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Fatty necrosis

Fatty necrosis – this is a benign breast disease that occurs when an area of adipose tissue is damaged, usually as a result of injuries. It can also occur after breast surgery or radiation therapy. Fat necrosis is more common in women with large mammary glands.

As a result of exposure to various traumatic factors, the death of breast fat cells and the release of their contents into the tissue occurs. This leads to the formation of an oil cyst (oleogranuloma).

Risk factors:

  • History of breast injury: fatty breast tissue can be damaged after any injury, such as from being hit by a ball, a seat belt, or an airbag during a car accident. In rare cases, fatty necrosis develops without any prior exposure. 
  • Breast radiation therapy: the use of ionizing radiation to treat cancer cells can sometimes cause necrosis of adipose tissue, which can be mistaken for a recurrence of breast cancer.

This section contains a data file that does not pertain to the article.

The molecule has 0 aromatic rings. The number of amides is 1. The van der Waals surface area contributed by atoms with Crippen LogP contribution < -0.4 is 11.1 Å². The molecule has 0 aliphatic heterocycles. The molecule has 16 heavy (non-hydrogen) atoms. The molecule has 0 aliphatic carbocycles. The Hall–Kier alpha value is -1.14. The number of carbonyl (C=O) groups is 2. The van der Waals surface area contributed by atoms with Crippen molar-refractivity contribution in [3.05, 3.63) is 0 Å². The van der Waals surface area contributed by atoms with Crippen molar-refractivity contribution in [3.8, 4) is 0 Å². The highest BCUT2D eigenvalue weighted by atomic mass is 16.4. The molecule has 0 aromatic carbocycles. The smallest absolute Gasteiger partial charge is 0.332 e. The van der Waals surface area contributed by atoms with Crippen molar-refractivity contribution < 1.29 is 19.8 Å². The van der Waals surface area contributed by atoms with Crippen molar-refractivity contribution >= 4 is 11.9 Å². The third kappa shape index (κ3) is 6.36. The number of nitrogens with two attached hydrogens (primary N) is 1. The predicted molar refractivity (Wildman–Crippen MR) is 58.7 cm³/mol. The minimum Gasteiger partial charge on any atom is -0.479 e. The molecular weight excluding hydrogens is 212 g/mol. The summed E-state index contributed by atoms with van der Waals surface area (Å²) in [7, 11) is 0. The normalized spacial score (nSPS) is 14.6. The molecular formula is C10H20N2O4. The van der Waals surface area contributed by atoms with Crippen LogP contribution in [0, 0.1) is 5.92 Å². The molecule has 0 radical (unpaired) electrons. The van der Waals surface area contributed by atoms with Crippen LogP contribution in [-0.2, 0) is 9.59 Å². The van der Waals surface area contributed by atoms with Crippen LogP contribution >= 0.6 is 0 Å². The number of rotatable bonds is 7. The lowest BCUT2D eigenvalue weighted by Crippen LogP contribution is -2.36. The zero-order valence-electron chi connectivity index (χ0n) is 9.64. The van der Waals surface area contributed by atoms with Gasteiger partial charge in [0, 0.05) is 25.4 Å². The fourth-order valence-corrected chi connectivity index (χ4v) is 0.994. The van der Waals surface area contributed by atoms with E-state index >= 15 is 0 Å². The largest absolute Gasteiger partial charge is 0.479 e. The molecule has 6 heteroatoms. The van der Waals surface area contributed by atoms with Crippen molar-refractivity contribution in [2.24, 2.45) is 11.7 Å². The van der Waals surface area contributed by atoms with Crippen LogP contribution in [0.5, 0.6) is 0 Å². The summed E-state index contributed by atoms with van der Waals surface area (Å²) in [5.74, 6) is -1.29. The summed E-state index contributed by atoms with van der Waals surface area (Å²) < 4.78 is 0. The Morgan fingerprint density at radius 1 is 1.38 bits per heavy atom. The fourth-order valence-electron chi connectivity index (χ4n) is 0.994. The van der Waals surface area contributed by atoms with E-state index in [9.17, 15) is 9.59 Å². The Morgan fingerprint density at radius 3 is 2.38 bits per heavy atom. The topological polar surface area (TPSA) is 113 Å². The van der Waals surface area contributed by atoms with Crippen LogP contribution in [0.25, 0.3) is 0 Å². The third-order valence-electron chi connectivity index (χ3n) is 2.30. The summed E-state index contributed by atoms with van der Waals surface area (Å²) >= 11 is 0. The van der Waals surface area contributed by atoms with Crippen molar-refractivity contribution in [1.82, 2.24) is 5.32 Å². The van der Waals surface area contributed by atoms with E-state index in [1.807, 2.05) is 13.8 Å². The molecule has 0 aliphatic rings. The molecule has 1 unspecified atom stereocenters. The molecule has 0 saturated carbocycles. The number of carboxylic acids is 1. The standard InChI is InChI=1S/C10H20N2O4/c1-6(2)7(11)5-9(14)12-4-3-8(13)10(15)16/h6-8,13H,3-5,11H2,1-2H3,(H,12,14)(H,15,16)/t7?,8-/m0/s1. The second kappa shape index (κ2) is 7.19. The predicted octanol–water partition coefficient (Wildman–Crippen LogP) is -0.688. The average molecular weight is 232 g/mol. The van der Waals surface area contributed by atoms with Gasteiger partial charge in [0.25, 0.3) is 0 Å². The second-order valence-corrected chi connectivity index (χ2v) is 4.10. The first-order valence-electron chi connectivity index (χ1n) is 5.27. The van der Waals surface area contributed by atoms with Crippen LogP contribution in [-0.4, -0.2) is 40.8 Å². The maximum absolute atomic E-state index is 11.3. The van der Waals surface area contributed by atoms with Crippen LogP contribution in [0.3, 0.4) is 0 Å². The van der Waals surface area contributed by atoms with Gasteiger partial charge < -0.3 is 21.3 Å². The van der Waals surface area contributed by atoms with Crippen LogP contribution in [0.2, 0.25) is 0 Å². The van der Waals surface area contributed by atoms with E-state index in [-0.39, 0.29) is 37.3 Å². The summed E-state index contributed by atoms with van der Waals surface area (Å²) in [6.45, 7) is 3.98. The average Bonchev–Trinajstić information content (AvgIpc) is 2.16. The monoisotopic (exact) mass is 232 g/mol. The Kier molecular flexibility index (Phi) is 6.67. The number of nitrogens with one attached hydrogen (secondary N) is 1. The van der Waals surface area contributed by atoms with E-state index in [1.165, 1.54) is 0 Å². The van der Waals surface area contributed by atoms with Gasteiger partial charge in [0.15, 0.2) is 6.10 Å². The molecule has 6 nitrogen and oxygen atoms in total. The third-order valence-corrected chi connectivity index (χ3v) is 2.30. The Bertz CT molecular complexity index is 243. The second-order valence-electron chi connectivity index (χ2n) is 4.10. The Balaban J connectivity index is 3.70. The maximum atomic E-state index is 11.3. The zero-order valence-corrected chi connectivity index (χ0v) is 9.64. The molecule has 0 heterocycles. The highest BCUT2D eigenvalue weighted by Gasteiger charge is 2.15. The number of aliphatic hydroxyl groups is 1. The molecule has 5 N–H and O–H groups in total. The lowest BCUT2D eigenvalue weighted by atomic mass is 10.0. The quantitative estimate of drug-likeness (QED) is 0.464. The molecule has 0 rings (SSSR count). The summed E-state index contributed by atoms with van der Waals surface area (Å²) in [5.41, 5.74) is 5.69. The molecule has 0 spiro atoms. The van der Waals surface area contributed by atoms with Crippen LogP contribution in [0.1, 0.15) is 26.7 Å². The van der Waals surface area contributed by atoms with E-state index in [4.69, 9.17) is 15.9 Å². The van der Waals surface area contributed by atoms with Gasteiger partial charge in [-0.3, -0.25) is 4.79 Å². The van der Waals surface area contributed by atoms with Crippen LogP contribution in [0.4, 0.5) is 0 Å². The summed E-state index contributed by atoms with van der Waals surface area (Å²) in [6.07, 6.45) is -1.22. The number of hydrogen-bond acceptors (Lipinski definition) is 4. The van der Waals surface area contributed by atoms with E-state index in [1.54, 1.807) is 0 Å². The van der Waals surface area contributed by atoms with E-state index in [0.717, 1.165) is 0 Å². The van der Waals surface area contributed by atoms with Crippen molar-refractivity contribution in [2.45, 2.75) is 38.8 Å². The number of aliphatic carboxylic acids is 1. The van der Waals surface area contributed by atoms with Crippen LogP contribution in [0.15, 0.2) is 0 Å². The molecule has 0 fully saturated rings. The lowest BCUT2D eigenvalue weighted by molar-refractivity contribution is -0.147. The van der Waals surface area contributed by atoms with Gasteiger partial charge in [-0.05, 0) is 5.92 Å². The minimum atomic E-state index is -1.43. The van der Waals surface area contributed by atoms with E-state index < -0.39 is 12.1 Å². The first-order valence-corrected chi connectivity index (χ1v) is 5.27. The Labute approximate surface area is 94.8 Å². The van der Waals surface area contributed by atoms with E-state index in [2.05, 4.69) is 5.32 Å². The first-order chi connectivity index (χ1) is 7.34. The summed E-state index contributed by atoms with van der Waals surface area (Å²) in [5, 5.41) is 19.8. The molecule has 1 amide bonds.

• Surgical treatment: any surgical intervention on the mammary gland can lead to damage to adipose tissue.

Symptoms of fatty necrosis:

  • Defined by the touch of the seal: most often painless and feels like a subcutaneous thickening or rounded dense formation. In some cases, there may be a retraction of the skin over the palpable seal.
  • The presence of a hematoma (bruise) on the skin of the breast

List of necessary consultations and surveys:

  • consultation of an oncologist-mammologist, including discussion of disturbing symptoms, examination of the mammary glands
  • digital mammography (from 39-40 years). With a radiologically dense background, a mammologist may recommend tomosynthesis of the mammary glands.
  • ultrasound examination of the mammary glands (ultrasound)

The above methods of examination do not require special training.

In some cases, on the recommendation of an oncologist-mammologist, it is possible to conduct a puncture fine-needle aspiration biopsy (PTAB) or trepan biopsy under ultrasound control, followed by Cytological and/or pathomorphological examination.

Treatment of fat necrosis:
Fat necrosis and oil cysts usually do not need treatment. Sometimes fat necrosis goes away on its own. If during the diagnostic process a puncture fine-needle aspiration biopsy of an oil cyst is performed, this is also simultaneously a therapeutic manipulation.

If the formation increases or begins to disturb the patient, you can consider the option of surgical treatment.

Forecast: favorable.

There is no evidence that fat necrosis increases the risk of breast cancer later in life.

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